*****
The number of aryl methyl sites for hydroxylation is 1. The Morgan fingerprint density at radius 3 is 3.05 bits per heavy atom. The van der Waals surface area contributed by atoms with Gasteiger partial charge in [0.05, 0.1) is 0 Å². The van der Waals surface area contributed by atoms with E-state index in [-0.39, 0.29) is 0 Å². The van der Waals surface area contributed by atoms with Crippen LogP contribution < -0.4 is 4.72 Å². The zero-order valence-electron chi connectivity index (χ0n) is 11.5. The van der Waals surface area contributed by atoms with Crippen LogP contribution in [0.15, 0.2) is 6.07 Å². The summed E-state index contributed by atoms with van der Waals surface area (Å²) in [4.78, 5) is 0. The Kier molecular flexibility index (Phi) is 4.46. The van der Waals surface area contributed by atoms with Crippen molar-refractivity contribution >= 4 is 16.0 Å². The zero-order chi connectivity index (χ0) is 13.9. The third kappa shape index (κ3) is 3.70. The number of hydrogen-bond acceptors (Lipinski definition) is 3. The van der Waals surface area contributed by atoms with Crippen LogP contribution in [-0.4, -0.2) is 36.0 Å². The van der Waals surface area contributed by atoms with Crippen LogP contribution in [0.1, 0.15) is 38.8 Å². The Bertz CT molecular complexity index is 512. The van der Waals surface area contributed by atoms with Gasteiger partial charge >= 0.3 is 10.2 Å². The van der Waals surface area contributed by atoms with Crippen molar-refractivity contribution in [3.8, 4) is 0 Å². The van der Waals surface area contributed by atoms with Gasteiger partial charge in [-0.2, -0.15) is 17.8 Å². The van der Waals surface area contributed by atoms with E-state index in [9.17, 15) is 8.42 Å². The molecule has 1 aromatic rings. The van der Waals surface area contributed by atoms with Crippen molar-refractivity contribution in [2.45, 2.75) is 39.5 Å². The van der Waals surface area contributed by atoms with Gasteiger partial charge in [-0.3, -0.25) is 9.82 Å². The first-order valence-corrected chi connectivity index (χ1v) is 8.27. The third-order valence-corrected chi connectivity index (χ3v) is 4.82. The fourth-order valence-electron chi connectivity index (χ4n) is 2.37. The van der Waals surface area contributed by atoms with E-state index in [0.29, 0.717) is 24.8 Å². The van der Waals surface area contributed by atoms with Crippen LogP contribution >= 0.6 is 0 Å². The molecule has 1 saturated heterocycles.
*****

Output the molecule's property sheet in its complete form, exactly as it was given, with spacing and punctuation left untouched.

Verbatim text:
The number of aryl methyl sites for hydroxylation is 1. The Morgan fingerprint density at radius 3 is 3.05 bits per heavy atom. The van der Waals surface area contributed by atoms with Gasteiger partial charge in [0.05, 0.1) is 0 Å². The van der Waals surface area contributed by atoms with E-state index in [-0.39, 0.29) is 0 Å². The van der Waals surface area contributed by atoms with Crippen LogP contribution < -0.4 is 4.72 Å². The zero-order valence-electron chi connectivity index (χ0n) is 11.5. The van der Waals surface area contributed by atoms with Crippen LogP contribution in [0.15, 0.2) is 6.07 Å². The summed E-state index contributed by atoms with van der Waals surface area (Å²) in [4.78, 5) is 0. The Kier molecular flexibility index (Phi) is 4.46. The van der Waals surface area contributed by atoms with Crippen molar-refractivity contribution >= 4 is 16.0 Å². The zero-order chi connectivity index (χ0) is 13.9. The third kappa shape index (κ3) is 3.70. The number of hydrogen-bond acceptors (Lipinski definition) is 3. The van der Waals surface area contributed by atoms with Crippen LogP contribution in [-0.4, -0.2) is 36.0 Å². The van der Waals surface area contributed by atoms with Crippen LogP contribution in [0.1, 0.15) is 38.8 Å². The Bertz CT molecular complexity index is 512. The van der Waals surface area contributed by atoms with Gasteiger partial charge >= 0.3 is 10.2 Å². The van der Waals surface area contributed by atoms with Crippen molar-refractivity contribution in [3.8, 4) is 0 Å². The van der Waals surface area contributed by atoms with Gasteiger partial charge in [-0.2, -0.15) is 17.8 Å². The van der Waals surface area contributed by atoms with E-state index in [9.17, 15) is 8.42 Å². The molecule has 1 aromatic rings. The van der Waals surface area contributed by atoms with Crippen molar-refractivity contribution in [2.45, 2.75) is 39.5 Å². The van der Waals surface area contributed by atoms with Gasteiger partial charge in [-0.3, -0.25) is 9.82 Å². The first-order valence-corrected chi connectivity index (χ1v) is 8.27. The third-order valence-corrected chi connectivity index (χ3v) is 4.82. The fourth-order valence-electron chi connectivity index (χ4n) is 2.37. The van der Waals surface area contributed by atoms with E-state index in [0.29, 0.717) is 24.8 Å². The van der Waals surface area contributed by atoms with Crippen LogP contribution >= 0.6 is 0 Å². The molecule has 1 saturated heterocycles.